In the most recent post in this series on knowing God, I introduced Ken Wilber’s integral model for how we experience God. Rather than viewing different ways of knowing God as a linear progression of steps to knowing God better, it understands them to be different perspectives on God, each of which teaches us something important. The last final posts in this series will explore each of the three perspectives in greater detail, starting today with the second-person perspective, since it is the most familiar to Western religious experience.
The second-perspective of God experiences God as a Person, as an Other Whom we meet. This is the perspective of God most strongly associated with the Abrahamic traditions. Whether we’re talking about Judaism, Christianity, or Islam, Western religion has been been unquestionably dominated by the understanding of God as personal. This personal God is the God Abraham met in the three strangers, the God with whom Jacob wrestled, the God Moses and Elijah encountered on their mountains, and the God who spoke to Job out of the whirlwind. It is also the God St. Bernard met in love, Julian witnessed in her revelations, and St John of the Cross slipped out in the dark of night to embrace. Whatever these stories reveal about God — creative, caring, just, faithful, or even jealous or violent — is revealed through God’s interactions with people. This personal God is a God who speaks and acts, and who demands a response.
Because this perspective of God is so pervasive within Christianity and within Western thought and culture more widely, I won’t go into much detail describing what it is. But, because it has been so dominant within our culture — historically often to the exclusion of the other perspectives — it has come to be maligned in some quarters. In rightly chafing under the weight of this one perspective’s dominance, many Westerners over the past century have sought out the first-person approaches of the East. But rather than using these to supplement, revitalize, and inform the second-person God of their childhoods, they have tended to reject the personal approach to God entirely. And perhaps the true value of the second-person perspective of God can best be seen in its absence.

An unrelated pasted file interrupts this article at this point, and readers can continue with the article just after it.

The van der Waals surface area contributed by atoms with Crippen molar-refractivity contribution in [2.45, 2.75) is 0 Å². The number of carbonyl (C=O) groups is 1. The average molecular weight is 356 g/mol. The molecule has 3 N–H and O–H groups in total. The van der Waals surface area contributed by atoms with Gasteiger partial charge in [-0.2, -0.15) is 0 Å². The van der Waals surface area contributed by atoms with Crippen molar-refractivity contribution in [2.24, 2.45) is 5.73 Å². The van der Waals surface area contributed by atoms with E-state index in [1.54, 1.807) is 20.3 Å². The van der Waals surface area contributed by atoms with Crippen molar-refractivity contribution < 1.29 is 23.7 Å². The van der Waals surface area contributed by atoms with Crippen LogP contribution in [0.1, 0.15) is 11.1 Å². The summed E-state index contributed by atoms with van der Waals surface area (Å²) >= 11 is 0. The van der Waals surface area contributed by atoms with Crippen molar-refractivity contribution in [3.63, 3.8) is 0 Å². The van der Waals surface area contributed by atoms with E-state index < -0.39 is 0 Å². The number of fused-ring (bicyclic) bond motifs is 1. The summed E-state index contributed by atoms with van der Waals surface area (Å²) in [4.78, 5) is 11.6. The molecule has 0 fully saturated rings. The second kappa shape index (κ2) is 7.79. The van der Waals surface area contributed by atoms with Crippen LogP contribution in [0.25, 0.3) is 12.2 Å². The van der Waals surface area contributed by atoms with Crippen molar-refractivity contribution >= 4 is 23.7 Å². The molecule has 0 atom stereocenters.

Wilber, in his decades of watching this process unfold among his contemporaries — he was himself part of this movement towards first-person experiences of God among the baby boomer generation — has seen clearly the dangers of rejecting the second-person perspective of God entirely. He says:
The repression of the Great Thou often goes hand-in-hand with boomeritis [Wilber’s word for the narcissism of his generation]. By emphasizing either a 3rd-person conception of Spirit as a great Web of Life, or a 1st-person conception of Spirit as Big Mind or Big Self, there is nothing before which the ‘I’ must bow and surrender. The ego can actually hide out …. I simply go from I to [Divine ‘I’], never having to surrender to You. Spirit in 2nd-person is the great devotional leveler, the great ego killer, that before which the ego is humbled into emptiness.
If we think about it, this makes a lot of sense: In our day-to-day lives, what is better at dislodging our self-centredness than honestly engaging with another person, even if that engagement is only as deep as trying to negotiate what to have for dinner? The greatest chasm in the world is the one between two human hearts and minds. Meeting another person, conversing, negotiating, finding common ground and ways of working with difference — this stunning revelation that ‘I’, my thoughts, beliefs, experiences, hopes, and dreams are not all that matters in the world — is really the true work of being human. And so, it stands to reason that we expect this to happen to even a greater degree when we engage with the infinite and wholly alien Person we call ‘God’ in relationship.
Of course, the second-person perspective of God is far from merely being only a ward against the potential blind spots of the other two perspectives. Relationships are not only about humility; they also build us up. For it is only in relationship that we can love and be loved, forgive and receive forgiveness, and offer ourselves in service or be served in any way. Again, quoting Wilber:
In the face of Spirit in 2nd-person, in the face of the God who is All Love, I can have only one response: to find God in this moment, I must love until it hurts, love to infinity, love until there is no me left anywhere, only this radiant living Thou who bestows all glory, all good, all knowledge, all grace, and forgives me deeply for my own manifestation, which inherently brings suffering to others, but which the loving God … can and does release, forgive, heal, and make whole, but only if I can surrender in the core of my being, surrender the self-contraction through love and devotion (Integral Spirituality, 160).
And to that, all I can say is, Amen.
The next post will look at how the second-person perspective played out in Jesus’ life. Until then, I’m going to leave you with some questions for reflection and, totally optional ‘homework’.
- What do you think are the strengths of understanding God in a personal, relational way?
- What are some drawbacks or limitations to this approach to knowing God?
- Can you think of a time when God seemed particularly ‘personal’ to you? What did that feel like?
- To engage more deeply with the second-person perspective of God, try:
- Pray often, either in your own words or using liturgical prayers, such as the daily Morning or Evening Offices;
- Write a letter to God — and once you do, think about what God might write in response;
- Engage in a practice of Ignatian Gospel meditation, in which you imagine yourself in a story from the Gospels.